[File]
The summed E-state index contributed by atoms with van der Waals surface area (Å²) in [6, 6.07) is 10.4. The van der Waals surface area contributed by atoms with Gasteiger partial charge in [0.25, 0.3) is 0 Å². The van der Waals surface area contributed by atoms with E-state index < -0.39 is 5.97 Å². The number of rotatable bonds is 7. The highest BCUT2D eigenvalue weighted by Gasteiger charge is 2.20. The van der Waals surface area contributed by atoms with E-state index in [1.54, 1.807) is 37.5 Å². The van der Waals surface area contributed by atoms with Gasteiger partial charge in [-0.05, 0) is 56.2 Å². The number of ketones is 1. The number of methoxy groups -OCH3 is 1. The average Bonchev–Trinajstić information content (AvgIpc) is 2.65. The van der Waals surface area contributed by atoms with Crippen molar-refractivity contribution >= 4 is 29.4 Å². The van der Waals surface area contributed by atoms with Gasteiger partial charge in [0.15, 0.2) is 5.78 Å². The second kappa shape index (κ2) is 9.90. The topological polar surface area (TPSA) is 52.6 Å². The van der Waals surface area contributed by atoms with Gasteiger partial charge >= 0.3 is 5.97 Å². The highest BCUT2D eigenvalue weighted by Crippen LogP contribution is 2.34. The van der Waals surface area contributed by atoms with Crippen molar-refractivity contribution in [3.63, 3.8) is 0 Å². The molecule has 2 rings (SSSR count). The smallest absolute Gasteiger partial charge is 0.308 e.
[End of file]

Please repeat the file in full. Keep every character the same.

The summed E-state index contributed by atoms with van der Waals surface area (Å²) in [6, 6.07) is 10.4. The van der Waals surface area contributed by atoms with Gasteiger partial charge in [0.25, 0.3) is 0 Å². The van der Waals surface area contributed by atoms with E-state index < -0.39 is 5.97 Å². The number of rotatable bonds is 7. The highest BCUT2D eigenvalue weighted by Gasteiger charge is 2.20. The van der Waals surface area contributed by atoms with E-state index in [1.54, 1.807) is 37.5 Å². The van der Waals surface area contributed by atoms with Gasteiger partial charge in [-0.05, 0) is 56.2 Å². The number of ketones is 1. The number of methoxy groups -OCH3 is 1. The average Bonchev–Trinajstić information content (AvgIpc) is 2.65. The van der Waals surface area contributed by atoms with Crippen molar-refractivity contribution >= 4 is 29.4 Å². The van der Waals surface area contributed by atoms with Gasteiger partial charge in [0.15, 0.2) is 5.78 Å². The second kappa shape index (κ2) is 9.90. The topological polar surface area (TPSA) is 52.6 Å². The van der Waals surface area contributed by atoms with Gasteiger partial charge >= 0.3 is 5.97 Å². The highest BCUT2D eigenvalue weighted by Crippen LogP contribution is 2.34. The van der Waals surface area contributed by atoms with Crippen molar-refractivity contribution in [3.63, 3.8) is 0 Å². The molecule has 2 rings (SSSR count). The smallest absolute Gasteiger partial charge is 0.308 e.